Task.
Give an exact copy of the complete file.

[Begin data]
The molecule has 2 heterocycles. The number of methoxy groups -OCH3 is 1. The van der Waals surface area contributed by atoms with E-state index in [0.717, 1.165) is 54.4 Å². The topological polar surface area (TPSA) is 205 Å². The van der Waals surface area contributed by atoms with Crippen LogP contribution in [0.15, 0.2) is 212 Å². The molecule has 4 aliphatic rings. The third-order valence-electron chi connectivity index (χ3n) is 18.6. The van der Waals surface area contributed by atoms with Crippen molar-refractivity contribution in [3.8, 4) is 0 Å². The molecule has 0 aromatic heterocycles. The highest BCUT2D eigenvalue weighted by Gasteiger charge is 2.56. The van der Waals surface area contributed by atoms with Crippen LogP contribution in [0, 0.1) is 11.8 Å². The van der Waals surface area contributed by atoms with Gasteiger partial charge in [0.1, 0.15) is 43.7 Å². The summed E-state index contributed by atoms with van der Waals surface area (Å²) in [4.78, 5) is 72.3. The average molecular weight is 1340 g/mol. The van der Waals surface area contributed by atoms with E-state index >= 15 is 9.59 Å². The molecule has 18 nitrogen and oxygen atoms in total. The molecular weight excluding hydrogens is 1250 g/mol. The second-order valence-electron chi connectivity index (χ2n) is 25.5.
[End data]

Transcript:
The molecule has 2 heterocycles. The number of methoxy groups -OCH3 is 1. The van der Waals surface area contributed by atoms with E-state index in [0.717, 1.165) is 54.4 Å². The topological polar surface area (TPSA) is 205 Å². The van der Waals surface area contributed by atoms with Crippen LogP contribution in [0.15, 0.2) is 212 Å². The molecule has 4 aliphatic rings. The third-order valence-electron chi connectivity index (χ3n) is 18.6. The van der Waals surface area contributed by atoms with Crippen molar-refractivity contribution in [3.8, 4) is 0 Å². The molecule has 0 aromatic heterocycles. The highest BCUT2D eigenvalue weighted by Gasteiger charge is 2.56. The van der Waals surface area contributed by atoms with Crippen LogP contribution in [0, 0.1) is 11.8 Å². The van der Waals surface area contributed by atoms with Gasteiger partial charge in [0.1, 0.15) is 43.7 Å². The summed E-state index contributed by atoms with van der Waals surface area (Å²) in [4.78, 5) is 72.3. The average molecular weight is 1340 g/mol. The van der Waals surface area contributed by atoms with E-state index >= 15 is 9.59 Å². The molecule has 18 nitrogen and oxygen atoms in total. The molecular weight excluding hydrogens is 1250 g/mol. The second-order valence-electron chi connectivity index (χ2n) is 25.5.